Most broadcasters these days also hang around waaaaaaay too long and what they sound like in later years kind of taints the memory of them from their heyday. Look at Boston itself: Johnny Most, Ken Coleman, Ned Martin, Joe Castiglione…if I thought more about it, I am sure I could come up with some more names. These guys were (are) making mistakes left and right at the end of their careers. It was (is) sad to see/hear. I’m not saying Orsillo is one of those guys now of course, nor do I know if he will be down the road. But what I am saying is that announcers can be severely overrated. And I think the outcry for D.O. was a little over the top. But probably made him feel good. No one likes to lose their job…in any field. But also let’s not cry for him. He certainly landed on his feet in San Diego. The way the Red Sox and Tom Werner handled the situation? Well, that was poor, no doubt. But…Don Orsillo/Dave O’Brien/Joe Blow…who cares? Let’s worry more about the product on the field…
…as for this, my final delayed reaction of the day. One opinion I have NOT changed after further analysis. John Farrell returning as manager. Yuck. Dislike. Dislike immensely. And then some. Listen, I have said it before and will say it again: No one wished cancer on Farrell. Well, I didn’t anyway. He shouldn’t lose his job because he got sick. He should lose his job because he is not a good manager. Because he sticks with mediocre veterans too long. Because he can lose confidence in kids quickly and therefore bury them. Because his in-game management is atrocious. The list goes on.
The record speaks for itself. 5 years, 2 last place finishes, 2 2nd to last place finishes and somehow the other year was a World Series win. Total aberration and it seems the Sox won despite Farrell’s managing. Everything fell into place in 2013. This is why he still has a job, as well as the public relations disaster the Sox will incur if they get rid of him while he is sick, but you knew that. Tommy Werner certainly does. But I think based on the record, you can throw all that out. Take out the WS year and he is 303-345 (.468) in the other 4 years. He lost the Toronto clubhouse after only 2 years and started losing the Sox’ in 2014, when stiffs like Mike Carp and Jonny Gomes were whining about playing time. The lineup was terrible to start 2015, but the pitching was worse…and that is his forte. The team played better when he left…though admittedly, that could be due to a variety of factors. Man, even his record on challenges is 21-31, according to Baseball-Reference.com. All of these items should be enough to say goodbye.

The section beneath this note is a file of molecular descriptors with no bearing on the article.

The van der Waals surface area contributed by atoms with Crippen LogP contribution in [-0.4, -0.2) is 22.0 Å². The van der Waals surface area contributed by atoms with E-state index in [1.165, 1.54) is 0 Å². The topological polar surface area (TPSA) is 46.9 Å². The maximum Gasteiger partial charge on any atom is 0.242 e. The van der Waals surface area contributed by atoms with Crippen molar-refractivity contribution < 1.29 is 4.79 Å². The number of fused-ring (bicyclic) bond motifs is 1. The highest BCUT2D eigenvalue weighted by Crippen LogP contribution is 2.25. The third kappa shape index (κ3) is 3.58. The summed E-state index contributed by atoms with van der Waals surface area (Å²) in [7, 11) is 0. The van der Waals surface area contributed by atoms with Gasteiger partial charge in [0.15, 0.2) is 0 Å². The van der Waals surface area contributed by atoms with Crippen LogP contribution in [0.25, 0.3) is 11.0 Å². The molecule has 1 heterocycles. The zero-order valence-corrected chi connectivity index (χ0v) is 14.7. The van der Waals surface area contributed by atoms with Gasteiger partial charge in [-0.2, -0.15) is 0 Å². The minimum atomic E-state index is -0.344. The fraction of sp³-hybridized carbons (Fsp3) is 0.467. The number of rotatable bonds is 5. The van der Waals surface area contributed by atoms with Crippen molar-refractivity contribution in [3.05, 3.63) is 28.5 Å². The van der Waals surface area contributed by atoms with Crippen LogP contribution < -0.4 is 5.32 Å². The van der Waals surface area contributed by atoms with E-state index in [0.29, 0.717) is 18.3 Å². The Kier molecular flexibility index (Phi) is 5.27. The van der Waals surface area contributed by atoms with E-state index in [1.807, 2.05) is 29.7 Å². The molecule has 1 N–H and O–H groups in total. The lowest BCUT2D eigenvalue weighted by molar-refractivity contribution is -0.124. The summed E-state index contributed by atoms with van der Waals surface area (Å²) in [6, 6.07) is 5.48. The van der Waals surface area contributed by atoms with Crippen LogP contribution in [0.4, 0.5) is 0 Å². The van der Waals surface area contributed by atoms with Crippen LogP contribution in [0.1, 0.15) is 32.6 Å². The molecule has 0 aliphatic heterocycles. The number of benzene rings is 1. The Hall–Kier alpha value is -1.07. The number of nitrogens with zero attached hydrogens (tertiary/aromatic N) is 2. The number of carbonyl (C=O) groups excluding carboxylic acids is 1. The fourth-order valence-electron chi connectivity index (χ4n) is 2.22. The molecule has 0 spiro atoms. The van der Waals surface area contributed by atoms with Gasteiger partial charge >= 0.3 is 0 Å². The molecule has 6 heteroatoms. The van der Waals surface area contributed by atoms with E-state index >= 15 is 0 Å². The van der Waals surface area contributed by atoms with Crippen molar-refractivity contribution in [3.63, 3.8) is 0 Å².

I know Farrell has the contract for a couple more years. I don’t know if Torey Lovullo is a good manager or not. Despite the good showing down the stretch, hard to evaluate it based on all the circumstances. But next year’s setup is a little mystifying. Lovullo signed a 2 year extension as bench coach and in the process forfeited his right to interview for other managerial jobs. Does this mean he is “next”? Lovullo and Farrell are close, so much so that Lovullo would apparently not use Farrell’s office when he was officially the manager the end of 2015 due to loyalty. How is Farrell going to feel that the next manager of the Sox is apparently his close friend and in the same clubhouse and probably one bad road trip in early 2016 from taking over? I would have to assume that they probably discussed this privately before Lovullo signed on the dotted line. And Farrell must have given his blessing. Maybe Farrell knows he won’t be healthy enough to start the year? Who knows? But would seem a little uncomfortable to most, no?
I think a clean split, even with the potential PR nightmare, was the way to go. It remains to be seen if this scenario is going to work. Maybe Arnie Beyeler was the problem. Seems to me that just firing the 1st base coach wasn’t enough. The 1st base coach?? Really? Although, I admit it may make me a little more comfortable, but for a separate reason. The way Beyeler groped every player that got to first base after reaching base made me a little uneasy. Maybe I was the only one that noticed, but the guy was all over the baserunner. I’m all set with that kind of PDA.
So…time to look to 2016. Cannot wait to see what happens over the winter. Let’s just hope that Rich Hill’s dominance in September, Robbie Ross Jr’s competence in the closer role and Craig Breslow’s decent 2 turns in the rotation doesn’t find them in the same roles next year…or even necessarily on the major league team…
Posted on October 6, 2015, in Uncategorized and tagged Arnie Beyeler, Baseball Postseason, Boston Red Sox, Dave O'Brien, Don Orsillo, Jerry Remy, John Farrell, Major League Baseball, managerial changes, MLB, Tom Werner, Torey Lovullo, World Series. Bookmark the permalink. Leave a comment.